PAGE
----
Exzisus is a side-scrolling shooter with a name that makes it impossible to talk about out in real life. Of course, this assumes that you're talking to people who would bother knowing about obscure arcade games from the late 80s.
At address 0x00050 in CPU-A is this programmer credit:
PROGRAMED BY T.YOSHIKAWA
And, at address 0x07FC4 (also in CPU-A) is a more comprehensive staff list:
STAFF PROGRAMMER T.YOSHIKAWA T.MURATA
Over in CPU-B, there's yet another set of credits -- now with pseudonyms! At address 0x00007:
PROGRAMED BY TOM_BOY & MURA © TAITO
There are two distinct builds of Exzisus: One with its own dedicated hardware, and one that uses the JAMMA board standard.
Anyway, the following set of credits is only on the dedicated version's CPU-B at 0x07FD7:
|ID: 02||ID: 03||ID: 04|
ROM address 0x7FFF in CPU-B controls the copyright strings on the title screen. There are four different strings, but since this game was only released in Japan, only one of them is used. There's an additional copyright ID, 00, which uses the standard copyright message but disables the export warning. The TAD-published game overwrites the licensed message with "© TAD CORP., 1987" on one line.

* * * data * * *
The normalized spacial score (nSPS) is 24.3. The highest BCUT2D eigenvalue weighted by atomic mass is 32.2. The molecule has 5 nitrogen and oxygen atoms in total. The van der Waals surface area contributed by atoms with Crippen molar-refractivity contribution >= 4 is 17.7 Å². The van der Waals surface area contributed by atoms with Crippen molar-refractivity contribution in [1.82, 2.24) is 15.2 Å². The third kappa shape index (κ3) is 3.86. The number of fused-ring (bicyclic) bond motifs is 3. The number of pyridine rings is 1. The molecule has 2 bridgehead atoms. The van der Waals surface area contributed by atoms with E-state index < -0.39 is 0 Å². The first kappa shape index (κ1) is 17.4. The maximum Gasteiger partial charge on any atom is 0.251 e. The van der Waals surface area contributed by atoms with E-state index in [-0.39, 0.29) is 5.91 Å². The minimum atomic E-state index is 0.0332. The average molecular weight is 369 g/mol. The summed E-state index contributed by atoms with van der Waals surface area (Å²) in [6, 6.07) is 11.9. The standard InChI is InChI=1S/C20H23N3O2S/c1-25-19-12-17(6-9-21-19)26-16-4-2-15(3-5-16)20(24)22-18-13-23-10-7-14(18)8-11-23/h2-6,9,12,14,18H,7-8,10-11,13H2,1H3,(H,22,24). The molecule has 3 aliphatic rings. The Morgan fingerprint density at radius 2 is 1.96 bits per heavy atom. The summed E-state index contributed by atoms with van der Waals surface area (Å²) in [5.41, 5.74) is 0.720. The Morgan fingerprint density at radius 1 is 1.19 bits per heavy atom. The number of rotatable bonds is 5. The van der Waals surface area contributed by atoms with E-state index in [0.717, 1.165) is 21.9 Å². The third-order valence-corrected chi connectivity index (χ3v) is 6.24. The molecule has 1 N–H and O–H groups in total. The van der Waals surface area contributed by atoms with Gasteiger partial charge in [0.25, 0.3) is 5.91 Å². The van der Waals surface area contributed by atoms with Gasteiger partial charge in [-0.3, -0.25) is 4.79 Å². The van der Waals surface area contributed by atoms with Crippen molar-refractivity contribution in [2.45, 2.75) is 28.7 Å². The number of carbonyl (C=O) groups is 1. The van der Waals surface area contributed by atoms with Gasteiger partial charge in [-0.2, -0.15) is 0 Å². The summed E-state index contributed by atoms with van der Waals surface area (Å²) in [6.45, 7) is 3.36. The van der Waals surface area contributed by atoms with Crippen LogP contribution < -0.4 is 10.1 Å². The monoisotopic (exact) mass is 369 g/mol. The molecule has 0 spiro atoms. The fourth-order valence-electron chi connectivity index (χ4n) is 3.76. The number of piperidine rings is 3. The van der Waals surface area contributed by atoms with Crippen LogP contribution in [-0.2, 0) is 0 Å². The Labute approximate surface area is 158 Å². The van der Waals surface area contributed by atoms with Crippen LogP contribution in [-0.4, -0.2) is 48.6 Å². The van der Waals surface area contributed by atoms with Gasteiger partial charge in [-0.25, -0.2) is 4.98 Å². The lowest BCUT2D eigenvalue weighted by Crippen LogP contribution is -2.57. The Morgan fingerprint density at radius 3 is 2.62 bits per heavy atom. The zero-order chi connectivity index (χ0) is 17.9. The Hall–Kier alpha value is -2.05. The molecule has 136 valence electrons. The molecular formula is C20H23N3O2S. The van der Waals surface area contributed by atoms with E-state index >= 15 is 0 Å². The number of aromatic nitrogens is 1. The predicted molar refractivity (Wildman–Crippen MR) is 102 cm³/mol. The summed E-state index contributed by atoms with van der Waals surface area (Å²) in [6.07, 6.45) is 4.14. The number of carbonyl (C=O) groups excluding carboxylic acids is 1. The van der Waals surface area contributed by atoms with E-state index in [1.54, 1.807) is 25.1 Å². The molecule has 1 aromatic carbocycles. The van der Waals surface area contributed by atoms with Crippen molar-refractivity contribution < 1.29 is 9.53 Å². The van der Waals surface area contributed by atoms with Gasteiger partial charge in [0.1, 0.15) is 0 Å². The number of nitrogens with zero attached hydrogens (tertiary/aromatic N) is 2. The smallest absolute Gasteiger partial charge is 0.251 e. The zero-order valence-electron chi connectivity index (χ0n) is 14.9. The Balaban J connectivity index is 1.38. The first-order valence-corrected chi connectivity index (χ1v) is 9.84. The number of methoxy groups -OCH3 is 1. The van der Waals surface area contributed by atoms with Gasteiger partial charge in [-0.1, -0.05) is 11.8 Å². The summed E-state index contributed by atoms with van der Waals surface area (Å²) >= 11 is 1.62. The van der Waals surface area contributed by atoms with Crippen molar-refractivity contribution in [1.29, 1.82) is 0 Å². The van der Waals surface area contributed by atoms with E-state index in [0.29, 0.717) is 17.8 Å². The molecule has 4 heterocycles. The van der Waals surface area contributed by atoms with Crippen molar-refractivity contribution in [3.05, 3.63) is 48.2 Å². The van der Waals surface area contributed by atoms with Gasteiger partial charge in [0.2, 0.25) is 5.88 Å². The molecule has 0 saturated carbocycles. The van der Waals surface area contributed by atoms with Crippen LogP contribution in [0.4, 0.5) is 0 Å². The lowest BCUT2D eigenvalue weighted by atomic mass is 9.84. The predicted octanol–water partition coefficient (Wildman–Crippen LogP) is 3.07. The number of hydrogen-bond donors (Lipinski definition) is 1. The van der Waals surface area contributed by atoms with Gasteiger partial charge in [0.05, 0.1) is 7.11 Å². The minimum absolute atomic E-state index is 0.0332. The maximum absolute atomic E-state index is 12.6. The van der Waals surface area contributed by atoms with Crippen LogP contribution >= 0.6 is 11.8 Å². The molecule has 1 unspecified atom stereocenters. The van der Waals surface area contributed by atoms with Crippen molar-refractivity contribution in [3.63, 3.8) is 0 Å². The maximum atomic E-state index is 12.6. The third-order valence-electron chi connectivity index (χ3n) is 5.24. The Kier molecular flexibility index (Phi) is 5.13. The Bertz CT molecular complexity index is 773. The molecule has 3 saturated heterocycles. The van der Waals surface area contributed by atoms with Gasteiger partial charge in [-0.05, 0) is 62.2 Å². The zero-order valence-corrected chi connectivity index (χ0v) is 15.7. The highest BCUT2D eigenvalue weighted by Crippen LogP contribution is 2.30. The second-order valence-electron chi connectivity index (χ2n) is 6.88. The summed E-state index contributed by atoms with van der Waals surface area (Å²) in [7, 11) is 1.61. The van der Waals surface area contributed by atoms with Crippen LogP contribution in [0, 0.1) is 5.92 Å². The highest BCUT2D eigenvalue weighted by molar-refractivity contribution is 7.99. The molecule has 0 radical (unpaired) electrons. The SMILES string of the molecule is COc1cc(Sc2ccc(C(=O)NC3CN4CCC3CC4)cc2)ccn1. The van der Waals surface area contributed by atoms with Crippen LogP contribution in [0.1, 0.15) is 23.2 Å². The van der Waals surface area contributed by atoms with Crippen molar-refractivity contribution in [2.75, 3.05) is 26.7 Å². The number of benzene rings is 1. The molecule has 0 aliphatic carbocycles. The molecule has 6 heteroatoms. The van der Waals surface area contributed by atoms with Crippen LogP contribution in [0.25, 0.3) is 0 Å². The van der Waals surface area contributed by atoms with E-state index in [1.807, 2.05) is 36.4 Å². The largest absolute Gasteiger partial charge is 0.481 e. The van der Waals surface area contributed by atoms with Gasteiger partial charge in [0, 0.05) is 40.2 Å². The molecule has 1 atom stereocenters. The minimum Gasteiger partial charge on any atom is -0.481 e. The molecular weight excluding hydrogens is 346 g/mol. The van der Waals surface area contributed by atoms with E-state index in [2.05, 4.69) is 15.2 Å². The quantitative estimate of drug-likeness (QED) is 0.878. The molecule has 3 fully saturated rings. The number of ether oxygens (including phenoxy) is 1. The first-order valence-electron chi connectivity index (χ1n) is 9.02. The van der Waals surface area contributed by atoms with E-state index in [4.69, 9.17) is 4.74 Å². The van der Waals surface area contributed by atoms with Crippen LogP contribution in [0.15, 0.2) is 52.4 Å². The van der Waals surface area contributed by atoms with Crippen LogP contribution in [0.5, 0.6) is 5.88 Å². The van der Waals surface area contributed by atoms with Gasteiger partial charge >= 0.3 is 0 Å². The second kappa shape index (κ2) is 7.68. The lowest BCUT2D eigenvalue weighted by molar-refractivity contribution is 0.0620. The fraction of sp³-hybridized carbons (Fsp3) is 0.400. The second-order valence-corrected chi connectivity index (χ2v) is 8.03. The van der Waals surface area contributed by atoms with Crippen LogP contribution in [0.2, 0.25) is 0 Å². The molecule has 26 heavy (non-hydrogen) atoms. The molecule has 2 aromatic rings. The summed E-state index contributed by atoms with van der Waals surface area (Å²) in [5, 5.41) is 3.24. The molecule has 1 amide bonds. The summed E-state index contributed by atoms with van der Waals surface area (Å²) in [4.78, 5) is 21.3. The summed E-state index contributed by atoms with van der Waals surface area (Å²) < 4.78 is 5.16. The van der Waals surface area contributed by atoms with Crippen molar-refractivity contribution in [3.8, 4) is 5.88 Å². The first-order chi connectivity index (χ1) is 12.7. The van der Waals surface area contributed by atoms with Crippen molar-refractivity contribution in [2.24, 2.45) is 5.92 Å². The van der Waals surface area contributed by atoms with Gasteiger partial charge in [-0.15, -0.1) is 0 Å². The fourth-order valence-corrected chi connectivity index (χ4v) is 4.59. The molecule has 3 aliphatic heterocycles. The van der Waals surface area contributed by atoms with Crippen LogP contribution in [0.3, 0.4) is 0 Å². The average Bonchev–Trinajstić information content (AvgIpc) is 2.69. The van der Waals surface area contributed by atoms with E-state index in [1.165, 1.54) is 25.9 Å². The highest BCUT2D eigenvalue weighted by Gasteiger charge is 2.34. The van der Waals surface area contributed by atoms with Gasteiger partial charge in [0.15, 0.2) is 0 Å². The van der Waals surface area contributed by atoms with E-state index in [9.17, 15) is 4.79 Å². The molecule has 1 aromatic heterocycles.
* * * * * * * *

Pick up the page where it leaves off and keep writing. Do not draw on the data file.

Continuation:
Place this cheat in MAME's exzisus.xml file (or exzisusa.xml for the JAMMA-converted set) to change the copyright information:
<cheat desc="Copyright ID"> <parameter> <item value="0x01">Japan Only</item> <item value="0x00">World</item> <item value="0x02">U.S.A.</item> <item value="0x03">Japan (Export)</item> <item value="0x04">U.S.A. (Under License)</item> </parameter> <script state="run"> <action>cpub.mw@7FFF=param</action> </script> </cheat>
There are two copyright strings in CPU-A that are unused by any means. The first is at 0x7FAD:
The second is at 0x7FB8:
The dedicated cabinet and conversion kit versions have a number of differences between each other, possibly due to the various disparities between having full dedicated hardware and a simple software conversion kit running off of older and possibly weaker hardware.
- A barrier upgrade exists in the dedicated version that allows the player to take several hits from enemies without dying. It does not appear at all in the conversion kit version.
- Many enemies in the dedicated version emerge from the background and move into the foreground. In the conversion kit version, they just simply appear from the edges of the screen.
- Almost all of the enemy patterns in each version are different. The dedicated board's enemy variation is a tad more scarce and enemies frequently appear from the right, while the conversion kit's enemies are a bit more varied in placement and design.
- The conversion kit has a pickup canister that can be shot to obtain powerups. These do not appear in the dedicated version, where shooting a row of enemies will net you an upgrade instead.
- To coincide with the removal of the background objects in the conversion kit, the missile upgrade no longer fires into the background and instead trails onto the ground horizontally, making it more useful for taking out the laser turrets.